The 1960s were exciting times for the Ford Motor Company. Fuel prices were low which meant good sales, the iconic Ford Mustang was introduced in 1964 and Ford became a force to be reckoned with in the world of car racing. Ford has historically been known as a world-class car manufacturer of mass-market cars and SUVs. In 1966 Ford changed this with the introduction of the legendary Ford GT40. What made the Ford GT40 so successful? We are going to tell you all about this brilliant car! Here goes the story…

At the beginning of the 1960s, Ford had already been established as the brand synonymous with making very good mass-market cars. Ford at the time was not known for its performance cars, race program. Ford was very keen on making a mark in the world of car racing. On receiving word that Italian powerhouse Ferrari was looking to sell, Ford initiated a conversation with Ferrari to acquire them. After months of negotiation Ford and Ferrari seemed to have reached a mutual agreement for the deal. The deal was called off by automotive legend and the owner of Ferrari, Enzo Ferrari when he learned that he would have to give up the management and day to day operations of his beloved race team Scuderia Ferrari to Ford. A heated argument and many insults later the seeds of the famous Ford and Ferrari argument were sowed. After the embarrassment received at the hands of Ferrari, the president of Ford Motor Company Henry Ford II wanted to get back at Ferrari by beating them where it mattered the most – Le Mans.

The 24 Hours of Le Mans is regarded as the most prestigious endurance race event in the world. In the 1960s Ferrari was ruling Le Mans. To build a car capable of beating the mighty Ferrari, Ford assembled a stellar team of race engineers and experts including race legend Carroll Shelby. In coordination with Ford Advanced Vehicles, Shelby American, Wyer Automotive and legendary race driver Ken Miles the team began building the Ford GT40. The race at Le Mans is a very demanding and challenging one both for the car as well as the driver. The cars have to constantly race at high speeds while cornering, along straights and also maintain brake efficiency, fuel economy too. To maintain high speeds and push the car to the limits while cornering a low center of gravity, excellent driving dynamics and body control are very important. There had been previous variants of the Ford GT40 such as the Mk I, II, III – however they were a mixed bag with regards to race performance.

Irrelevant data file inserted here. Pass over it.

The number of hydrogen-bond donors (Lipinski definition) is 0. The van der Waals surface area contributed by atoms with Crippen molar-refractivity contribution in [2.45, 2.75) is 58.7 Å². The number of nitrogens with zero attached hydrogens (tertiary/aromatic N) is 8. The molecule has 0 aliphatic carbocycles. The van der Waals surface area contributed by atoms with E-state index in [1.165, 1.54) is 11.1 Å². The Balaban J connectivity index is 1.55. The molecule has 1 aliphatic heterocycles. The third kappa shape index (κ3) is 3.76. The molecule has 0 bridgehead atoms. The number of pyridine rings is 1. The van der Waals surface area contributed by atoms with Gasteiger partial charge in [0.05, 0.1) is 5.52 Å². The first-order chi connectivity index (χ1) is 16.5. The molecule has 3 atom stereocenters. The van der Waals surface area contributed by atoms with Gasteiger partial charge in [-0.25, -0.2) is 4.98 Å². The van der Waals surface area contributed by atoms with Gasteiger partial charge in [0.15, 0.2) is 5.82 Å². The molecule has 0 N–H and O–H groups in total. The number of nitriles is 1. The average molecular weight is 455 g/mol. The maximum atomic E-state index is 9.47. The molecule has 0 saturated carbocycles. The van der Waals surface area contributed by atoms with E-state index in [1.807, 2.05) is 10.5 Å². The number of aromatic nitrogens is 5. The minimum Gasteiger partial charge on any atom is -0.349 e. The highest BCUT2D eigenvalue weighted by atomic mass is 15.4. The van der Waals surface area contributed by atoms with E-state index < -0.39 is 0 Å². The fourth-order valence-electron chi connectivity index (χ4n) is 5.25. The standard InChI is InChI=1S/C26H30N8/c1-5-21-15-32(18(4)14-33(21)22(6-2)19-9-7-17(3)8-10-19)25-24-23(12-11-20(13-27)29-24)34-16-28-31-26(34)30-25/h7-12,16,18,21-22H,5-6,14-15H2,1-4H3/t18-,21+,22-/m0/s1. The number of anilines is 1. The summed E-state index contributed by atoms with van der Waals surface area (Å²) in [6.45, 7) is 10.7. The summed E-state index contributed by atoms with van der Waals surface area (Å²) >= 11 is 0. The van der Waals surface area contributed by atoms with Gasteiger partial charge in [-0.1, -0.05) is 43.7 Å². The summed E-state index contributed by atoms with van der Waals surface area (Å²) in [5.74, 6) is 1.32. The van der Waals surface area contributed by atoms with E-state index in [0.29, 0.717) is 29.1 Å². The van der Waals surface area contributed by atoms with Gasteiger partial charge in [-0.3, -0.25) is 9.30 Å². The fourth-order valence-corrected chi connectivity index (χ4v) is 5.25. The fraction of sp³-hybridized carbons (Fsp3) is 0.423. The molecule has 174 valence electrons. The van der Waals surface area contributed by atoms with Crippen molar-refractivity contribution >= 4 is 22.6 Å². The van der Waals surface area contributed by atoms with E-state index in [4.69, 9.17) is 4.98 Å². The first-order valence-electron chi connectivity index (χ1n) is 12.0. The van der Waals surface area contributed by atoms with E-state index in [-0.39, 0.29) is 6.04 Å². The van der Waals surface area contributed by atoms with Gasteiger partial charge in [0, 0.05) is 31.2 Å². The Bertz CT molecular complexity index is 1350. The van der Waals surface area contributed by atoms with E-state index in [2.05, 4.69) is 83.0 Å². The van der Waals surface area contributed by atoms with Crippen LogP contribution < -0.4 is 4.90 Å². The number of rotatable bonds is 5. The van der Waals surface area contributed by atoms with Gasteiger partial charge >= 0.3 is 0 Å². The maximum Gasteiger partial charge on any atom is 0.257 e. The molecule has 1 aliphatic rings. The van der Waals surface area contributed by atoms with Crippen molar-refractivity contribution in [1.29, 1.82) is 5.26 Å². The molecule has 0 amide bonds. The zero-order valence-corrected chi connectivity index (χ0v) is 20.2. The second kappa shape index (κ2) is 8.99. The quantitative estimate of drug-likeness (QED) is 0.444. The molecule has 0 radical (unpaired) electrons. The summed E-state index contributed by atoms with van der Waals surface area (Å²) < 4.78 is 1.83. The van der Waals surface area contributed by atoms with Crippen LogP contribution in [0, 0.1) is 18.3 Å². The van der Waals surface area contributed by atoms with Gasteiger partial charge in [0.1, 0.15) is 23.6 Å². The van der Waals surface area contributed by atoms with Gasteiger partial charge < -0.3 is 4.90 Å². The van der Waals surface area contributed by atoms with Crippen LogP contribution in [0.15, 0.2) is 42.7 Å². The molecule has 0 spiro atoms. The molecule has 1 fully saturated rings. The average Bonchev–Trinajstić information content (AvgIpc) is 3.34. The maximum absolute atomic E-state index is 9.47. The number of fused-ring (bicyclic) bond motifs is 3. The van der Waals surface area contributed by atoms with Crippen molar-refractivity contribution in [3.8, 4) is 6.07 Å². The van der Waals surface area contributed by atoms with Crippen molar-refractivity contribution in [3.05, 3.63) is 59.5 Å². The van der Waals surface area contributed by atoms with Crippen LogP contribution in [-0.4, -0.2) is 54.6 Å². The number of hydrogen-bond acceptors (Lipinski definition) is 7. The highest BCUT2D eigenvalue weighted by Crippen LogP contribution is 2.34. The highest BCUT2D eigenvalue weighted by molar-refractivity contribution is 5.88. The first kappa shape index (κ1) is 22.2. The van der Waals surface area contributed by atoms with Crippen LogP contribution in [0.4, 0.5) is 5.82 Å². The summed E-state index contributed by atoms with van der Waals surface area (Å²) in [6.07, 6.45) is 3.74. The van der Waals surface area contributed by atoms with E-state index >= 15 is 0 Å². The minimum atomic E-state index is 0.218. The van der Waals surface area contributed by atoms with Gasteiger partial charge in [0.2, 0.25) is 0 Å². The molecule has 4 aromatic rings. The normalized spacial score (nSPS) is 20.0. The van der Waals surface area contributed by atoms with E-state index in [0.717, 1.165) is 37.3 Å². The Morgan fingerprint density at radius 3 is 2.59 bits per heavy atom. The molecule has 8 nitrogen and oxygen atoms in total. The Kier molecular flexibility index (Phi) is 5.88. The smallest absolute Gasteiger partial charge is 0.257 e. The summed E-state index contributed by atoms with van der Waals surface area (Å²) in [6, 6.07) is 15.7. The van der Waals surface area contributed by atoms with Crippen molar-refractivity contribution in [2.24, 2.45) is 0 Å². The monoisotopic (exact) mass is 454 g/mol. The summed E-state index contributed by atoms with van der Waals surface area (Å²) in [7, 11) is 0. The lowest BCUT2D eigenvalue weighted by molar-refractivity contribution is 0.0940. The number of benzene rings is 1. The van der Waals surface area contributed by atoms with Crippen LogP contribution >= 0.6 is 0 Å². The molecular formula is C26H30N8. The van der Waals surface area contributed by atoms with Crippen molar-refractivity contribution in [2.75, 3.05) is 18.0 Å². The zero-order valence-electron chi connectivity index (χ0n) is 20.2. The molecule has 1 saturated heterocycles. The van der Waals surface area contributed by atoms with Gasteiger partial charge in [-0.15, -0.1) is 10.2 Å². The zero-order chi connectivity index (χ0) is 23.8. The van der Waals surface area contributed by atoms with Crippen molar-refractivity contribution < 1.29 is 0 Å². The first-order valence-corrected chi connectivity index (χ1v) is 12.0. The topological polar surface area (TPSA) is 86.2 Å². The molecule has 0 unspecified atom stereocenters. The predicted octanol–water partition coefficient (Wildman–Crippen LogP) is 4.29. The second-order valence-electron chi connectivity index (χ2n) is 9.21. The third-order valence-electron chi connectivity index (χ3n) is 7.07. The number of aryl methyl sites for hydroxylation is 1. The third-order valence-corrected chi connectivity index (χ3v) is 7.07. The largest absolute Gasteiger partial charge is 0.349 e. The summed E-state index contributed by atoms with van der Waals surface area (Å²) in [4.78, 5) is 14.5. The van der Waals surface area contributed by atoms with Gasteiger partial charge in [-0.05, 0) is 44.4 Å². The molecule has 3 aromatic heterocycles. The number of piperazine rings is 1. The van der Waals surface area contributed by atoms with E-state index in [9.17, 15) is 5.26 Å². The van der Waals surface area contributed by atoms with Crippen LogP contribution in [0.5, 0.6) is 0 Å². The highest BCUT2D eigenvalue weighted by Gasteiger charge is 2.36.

For the 1966 season of Le Mans – Ford entered the GT40 Mk II. Aerodynamics is a very crucial element of design in cars, even more so in race cars. In 1966 the Ford team revamped the aerodynamics of the previous edition GT40 and made it even better allowing for the car to seamlessly cut through the air and hence make it more efficient. The lightweight and improved aerodynamics of the car helped reduce the wear on the brakes making them last longer. During a very long and high-intensity race like Le Mans, the car brakes take a huge beating and tend to reach extremely high temperatures. The high temperatures often result in brake failure if not maintained or managed well. The Ford team developed an ingenious solution to the brake overheating which allowed them to replace the brake pads at the time of the driver change interval. The Ford GT40 was powered by a 7.0 L V8 petrol engine producing 463 bhp of max power output mated to a 5-speed manual gearbox. With this powertrain set up, the Ford GT40 was well equipped to give the Ferrari 330 a run for its money. After a thrilling and nail-biting 24 hours race at Le Mans…Ford pipped Ferrari and beat them with an iconic 1-2-3 Ford finish. With a brilliant driving performance from legendary drivers such as Ken Miles, Bruce McLaren the Ford GT40 put the American car giant on the global race map. The success of the Ford GT40 did not stop there, the car went on to win the Le Mans 1967, 1968, 1969 editions consecutively and is also the only car in the world to win at Le Mans 4 times in a row!